Compared with buying personal goods such as clothes and cosmetics, urban middle-aged and elderly consumers in China are more willing to spend money on experiential consumption such as trying different delicacies and taking leisure trips. They hope to keep healthy and upbeat through travel, a Mintel report said.
Last year, 836 million middle-aged and elderly travelers took trips in China and abroad, according to the Ministry of Culture and Tourism.
From 2015 to 2019, the number of middle-aged and elderly consumers who took trips grew at a compound annual growth rate of 26.2 percent, which was higher than the 10.8 percent growth recorded by all groups of travelers, Mintel said.
Due to the negative impact of COVID-19, the number of elderly in China who took trips this year is expected to drop compared with last year, but the fall is foreseen to be smaller than the total travel market.
The elderly tourism market is expected to become the segment that recovers fastest after the contagion increasingly comes under better control in China. This is due to the demographic's relatively more stable income and desire to pursue a higher-quality leisure life. Compared with those between 18 and 49, more elderly consumers have already spent money on trips, Mintel said.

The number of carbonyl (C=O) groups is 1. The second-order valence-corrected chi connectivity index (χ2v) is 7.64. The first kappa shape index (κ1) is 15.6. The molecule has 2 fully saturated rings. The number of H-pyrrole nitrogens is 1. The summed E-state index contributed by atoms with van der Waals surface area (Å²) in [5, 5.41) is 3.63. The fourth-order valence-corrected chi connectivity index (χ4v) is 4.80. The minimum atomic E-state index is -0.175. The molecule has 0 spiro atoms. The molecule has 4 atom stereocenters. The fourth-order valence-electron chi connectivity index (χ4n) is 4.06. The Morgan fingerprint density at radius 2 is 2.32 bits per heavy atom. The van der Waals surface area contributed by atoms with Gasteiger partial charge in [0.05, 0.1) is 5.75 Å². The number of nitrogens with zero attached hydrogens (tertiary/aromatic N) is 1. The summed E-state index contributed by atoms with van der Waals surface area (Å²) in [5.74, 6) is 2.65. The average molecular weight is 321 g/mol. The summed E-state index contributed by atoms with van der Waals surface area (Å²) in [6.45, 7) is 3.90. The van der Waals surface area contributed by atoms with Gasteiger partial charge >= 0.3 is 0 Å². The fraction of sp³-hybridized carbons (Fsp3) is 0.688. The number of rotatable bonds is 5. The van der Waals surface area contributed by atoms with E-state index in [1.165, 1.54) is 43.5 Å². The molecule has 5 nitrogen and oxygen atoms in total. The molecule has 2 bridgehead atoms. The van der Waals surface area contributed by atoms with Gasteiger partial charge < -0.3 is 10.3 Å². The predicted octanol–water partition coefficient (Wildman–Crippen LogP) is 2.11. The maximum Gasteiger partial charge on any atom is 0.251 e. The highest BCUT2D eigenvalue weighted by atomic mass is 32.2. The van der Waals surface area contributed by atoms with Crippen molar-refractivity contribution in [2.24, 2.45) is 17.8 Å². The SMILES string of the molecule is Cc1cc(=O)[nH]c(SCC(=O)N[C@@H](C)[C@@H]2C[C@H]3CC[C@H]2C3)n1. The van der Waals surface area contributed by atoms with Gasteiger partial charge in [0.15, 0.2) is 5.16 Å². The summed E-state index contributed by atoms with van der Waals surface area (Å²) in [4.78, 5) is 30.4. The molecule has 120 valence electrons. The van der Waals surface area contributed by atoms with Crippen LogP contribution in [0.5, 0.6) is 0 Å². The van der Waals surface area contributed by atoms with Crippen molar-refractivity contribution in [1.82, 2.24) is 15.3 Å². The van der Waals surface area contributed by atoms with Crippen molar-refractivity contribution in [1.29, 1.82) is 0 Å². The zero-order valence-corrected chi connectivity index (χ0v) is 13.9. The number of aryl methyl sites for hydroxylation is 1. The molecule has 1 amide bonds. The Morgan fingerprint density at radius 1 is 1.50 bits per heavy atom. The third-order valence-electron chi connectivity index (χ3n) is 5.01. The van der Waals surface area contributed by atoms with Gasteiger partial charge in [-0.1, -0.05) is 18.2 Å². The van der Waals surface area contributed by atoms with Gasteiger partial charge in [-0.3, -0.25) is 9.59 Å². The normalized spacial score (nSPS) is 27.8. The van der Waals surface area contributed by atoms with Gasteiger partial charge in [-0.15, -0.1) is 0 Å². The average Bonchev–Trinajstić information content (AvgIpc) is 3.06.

Meanwhile, middle-aged and elderly consumers are paying more attention to their health conditions due to COVID-19. In the near term, this may encourage them to take more self-driving trips and independent journeys. In the long term, group tours will become important products for the group, Mintel found.